Nathalie Dufour of Andam says the French association has been involved in all of fashion’s trends
At the Andam Innovation Prize’s award ceremony, Nathalie Dufour, founder and managing director of Andam (France’s national association for the development of fashion arts), spoke to FashionNetwork.com about the prestigious emerging designer competition, which will celebrate its 35th anniversary next year and has recognised the likes of Martin Margiela, Christophe Lemaire, Viktor & Rolf, Jeremy Scott, Anthony Vaccarello and Iris Van Herpen. Dufour also spoke about the way in which the fashion and luxury markets have evolved over the past three decades.
FashionNetwork.com: How has the Andam prize evolved over the past 30 years?
Nathalie Dufour: Thirty-four years ago, there were only the Hyères Festival and the Andam [prize]. At the time, we wanted to support a young generation of independent fashion designers who hadn't yet made it as creative directors. Over the years, our competition has helped a new generation to emerge, one that has made a name for itself through several success stories. This success-story phenomenon is recent, it emerged in the last 10 years.
FNW: Can you give us some examples?
ND: There was of course Martin Margiela, the first [Andam prize] winner, in 1989, who was so innovative and close to the notion of art. Also, Alexandre Mattiussi with his AMI Paris label, who won first prize in 2013. More recently, Marine Serre, whose business is entirely based on textile regeneration, and Y/Project, which won the prize in 2020, during the pandemic. I’m also very proud of Ludovic de Saint Sernin, who won the creative label prize in 2018. At the time, he expressed a niche view of sexualised masculinity. A segment that has flourished since then. We have been truly involved in all of fashion’s trends. Every single fashion trend has been represented at the prize. Having a 35-year perspective on fashion is exciting.
FNW: Have you ever felt that you overlooked some potential big names?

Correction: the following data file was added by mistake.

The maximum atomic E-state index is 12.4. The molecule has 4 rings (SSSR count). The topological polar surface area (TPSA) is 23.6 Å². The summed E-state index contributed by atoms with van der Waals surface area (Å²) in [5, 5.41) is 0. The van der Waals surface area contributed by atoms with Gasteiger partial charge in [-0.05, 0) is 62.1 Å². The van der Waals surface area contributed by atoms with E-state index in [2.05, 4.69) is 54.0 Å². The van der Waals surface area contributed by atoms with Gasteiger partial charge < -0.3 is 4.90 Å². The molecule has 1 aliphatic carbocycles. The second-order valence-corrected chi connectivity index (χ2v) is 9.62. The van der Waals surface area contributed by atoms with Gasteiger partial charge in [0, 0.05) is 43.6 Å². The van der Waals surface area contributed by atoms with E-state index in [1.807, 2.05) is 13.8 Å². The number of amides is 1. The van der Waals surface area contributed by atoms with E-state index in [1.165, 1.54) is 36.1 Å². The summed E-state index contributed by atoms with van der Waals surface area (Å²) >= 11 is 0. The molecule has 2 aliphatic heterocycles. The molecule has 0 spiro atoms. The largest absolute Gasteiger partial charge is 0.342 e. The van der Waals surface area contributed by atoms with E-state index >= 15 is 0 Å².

ND: Jacquemus and Demna, for example, have ranked among our finalists, but they didn’t win any prizes. They were already well-established. We’re here to take risks, rather than to bolster designers who are already on their way to some success. As it turned out, Demna was named creative director of Balenciaga the following year.
FNW: What makes [Andam] different from other emerging designer competitions?
ND: Andam’s difference is its highly institutional nature. On our board of directors, we have the leading figures of the [French] fashion industry’s bodies: DEFI, the Ministry of Culture, the French Fashion Institute (IFM), and the Fashion and Haute Couture Federation, as well as representatives of the most important industry names, such as Chanel, Hermès, LVMH, and Kering. It’s a bit like a consortium set up to promote the fashion industry in France by empowering emerging labels. Notably, by attracting foreign talents who are encouraged to set up subsidiaries in France and collaborate with local manufacturers, enabling them to tap our exceptional expertise. So that they’re immediately prompted to position their labels more towards luxury.
FNW: This year, the Andam’s total prize money is €700,000, a record.
ND: That's a lot of money. But it’s necessary, given inflation and rising commodity prices. And, as I said, we’re encouraging our international winners to consider sourcing their collections in France. It comes at a cost. For example, last year we awarded our special prize to Hong Kong-born designer Robert Wun, who was then able to join the Haute Couture Week calendar [in Paris], where he showed in January.